Street Drugs and Jesus

Faces of Jesus: Jack and …

Jack doesn’t see me coming so he’s off guard at first, wondering if I’ve noticed that he has signaled this other guy to put some stuff away. The way Jack talks, the way his mind seems so clear, his thoughts so logical, plus the I’m-above-them attitude he has about the people who live in the library next to the park—all this had led me to believe that it could be possible that Jack didn’t use drugs. Not every homeless person is addicted to drugs.

But now I have a choice: pretend I didn’t notice, or show that I did.

I choose to show. I calmly watch this other guy finish gathering their substances into his hand and then slide his hand into a backpack. Then, talking straight at this other guy, I sit down like I’m there to stay and say, “Hey. I’m Dave. How you doing?”

There’s a ten-second pause, a hey-is-this-guy-for-real moment between the two of them. The second man is adjusting his hat to further hide his face, settling his back against the concrete support for the overpass, looking to disappear.

But Jack draws him out with, “This is the guy I was telling you about! The guy who brought me my bike and blanket!”

The other man’s face brightens. “Oh, really?” I get a genuine grin. “I thought Jack was lying like the son—”

Jack cuts him off. “Not around Dave. He’s a Bible man. Been preachin’ at me.” Jack teases me. “I’m just kidding, Dave. You’ve been real good about not being all high and mighty better than us.”

“That’s ‘cause I’m not any better than you.”

“So you are judging us?” this other man wants to know. “Aren’t you supposed to not judge, lest you too be judged? Doesn’t that mess with your redemption or your sanctification or some weird—”

Jack coughs over top of him, warning again.

I hold my left hand up to signal to Jack that my ears can take it. I’d rather hear the man out. I smile at him, my own beard just a little less scruffy, and offer my right hand. “Dude, what’s your name?” Tell me your story. You’re quoting Bible verses and throwing around Christian terms. You’d have my attention anyway, but go ahead and string me along. Tell me your theology.

And without asking out loud, he does.

“It’s not that there is no God, any idiot could see there has to be one. But it’s that God doesn’t care. He made everything, set it in motion, and walked away from the table. We are on our own. Why do animals eat each other? Doesn’t seem right. Why do people try to cover the world in pavement? We’re only killing the environment, the trees. Why do we steal honey from the bees? We take their honey and they die. Not all of them. We leave enough so they can make us some more. Birds are beautiful. Butterflies are stunning. They both know to fly away in the winter, they have this map that they intuitively use. But us? We’re stupid fools. Winter comes and we haven’t left in time, don’t even know which way is south. If there’s a God, why is he against us? Our minds could be so much stronger—human beings have so much potential—but God went and put addictive chemicals in plants—knowing that we’d find them and use them—not all of us, of course, we’re not all strung out all the time, I’m sure you’ve never smoked a joint in your life…”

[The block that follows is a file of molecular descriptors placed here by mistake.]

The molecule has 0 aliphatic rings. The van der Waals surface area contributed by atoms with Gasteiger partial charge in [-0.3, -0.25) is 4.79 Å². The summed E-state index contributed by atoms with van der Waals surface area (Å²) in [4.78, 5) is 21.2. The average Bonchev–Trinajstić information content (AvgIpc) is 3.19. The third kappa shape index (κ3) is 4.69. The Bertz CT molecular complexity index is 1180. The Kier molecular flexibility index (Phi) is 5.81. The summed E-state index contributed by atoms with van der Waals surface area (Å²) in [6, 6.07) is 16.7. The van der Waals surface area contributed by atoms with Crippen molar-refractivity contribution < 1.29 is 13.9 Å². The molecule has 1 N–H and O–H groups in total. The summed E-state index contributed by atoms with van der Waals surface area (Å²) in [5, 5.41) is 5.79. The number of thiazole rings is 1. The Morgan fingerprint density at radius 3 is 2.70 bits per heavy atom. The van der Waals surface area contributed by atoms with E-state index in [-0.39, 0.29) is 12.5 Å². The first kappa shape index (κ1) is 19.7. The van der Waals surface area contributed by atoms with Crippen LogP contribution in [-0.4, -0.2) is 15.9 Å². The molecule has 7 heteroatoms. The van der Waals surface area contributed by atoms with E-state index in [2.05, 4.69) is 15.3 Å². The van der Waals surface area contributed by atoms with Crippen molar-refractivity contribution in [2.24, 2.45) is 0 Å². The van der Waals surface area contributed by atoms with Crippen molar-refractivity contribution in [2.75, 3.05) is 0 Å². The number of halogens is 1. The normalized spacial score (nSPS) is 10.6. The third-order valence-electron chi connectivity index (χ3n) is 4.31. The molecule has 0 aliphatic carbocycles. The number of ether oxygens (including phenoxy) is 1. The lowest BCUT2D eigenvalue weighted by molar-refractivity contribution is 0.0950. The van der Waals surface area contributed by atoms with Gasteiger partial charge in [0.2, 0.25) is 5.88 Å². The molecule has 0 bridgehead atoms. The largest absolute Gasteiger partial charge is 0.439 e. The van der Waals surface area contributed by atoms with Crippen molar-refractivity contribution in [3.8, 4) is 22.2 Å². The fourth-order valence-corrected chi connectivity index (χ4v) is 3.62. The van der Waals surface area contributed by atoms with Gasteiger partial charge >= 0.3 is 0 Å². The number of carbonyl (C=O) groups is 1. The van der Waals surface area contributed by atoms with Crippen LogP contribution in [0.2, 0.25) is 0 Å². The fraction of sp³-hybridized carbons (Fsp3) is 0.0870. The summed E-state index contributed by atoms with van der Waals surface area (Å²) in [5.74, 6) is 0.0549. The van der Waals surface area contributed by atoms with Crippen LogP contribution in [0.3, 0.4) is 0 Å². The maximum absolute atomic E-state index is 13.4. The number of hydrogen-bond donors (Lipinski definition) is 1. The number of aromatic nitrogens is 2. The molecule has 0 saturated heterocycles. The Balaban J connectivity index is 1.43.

He breathes.

I consent. He’s right. I’ve never smoked a joint.


Nope. Cigars, yes.

“You’re a cigar man?”

“They were the traditional you-had-a-baby cigar.”

“You have kids? How old are you?”

I always get this question. “How old do I look?” And then it’s my turn to tell my story. And my theology. A little. Not much. I point out where I think we can agree. The world is not as it should be and we all know it. War, starvation—we’re to blame for it because we chose and continue to choose to do wrong. All of us. We cannot fix ourselves. We need God to do that. So God spent a long time setting up the scene for Jesus to come and give us a chance to begin to be made right, and He’s coming back again. “Man, I am looking forward to Jesus making things right, that’s for sure.”


As expected.

“…You think Jesus is for real.”

“Yeah. He changed my life. He’s changing it now…”

Jack frowns a little. “I won’t argue that. But if God is real, why doesn’t he just show up? If he wants me to believe in him, here I am. Just show up and I’ll believe.”

I lift an eyebrow towards Jack’s bike.

Jack shifts in his chair. “That’s not what I meant.”

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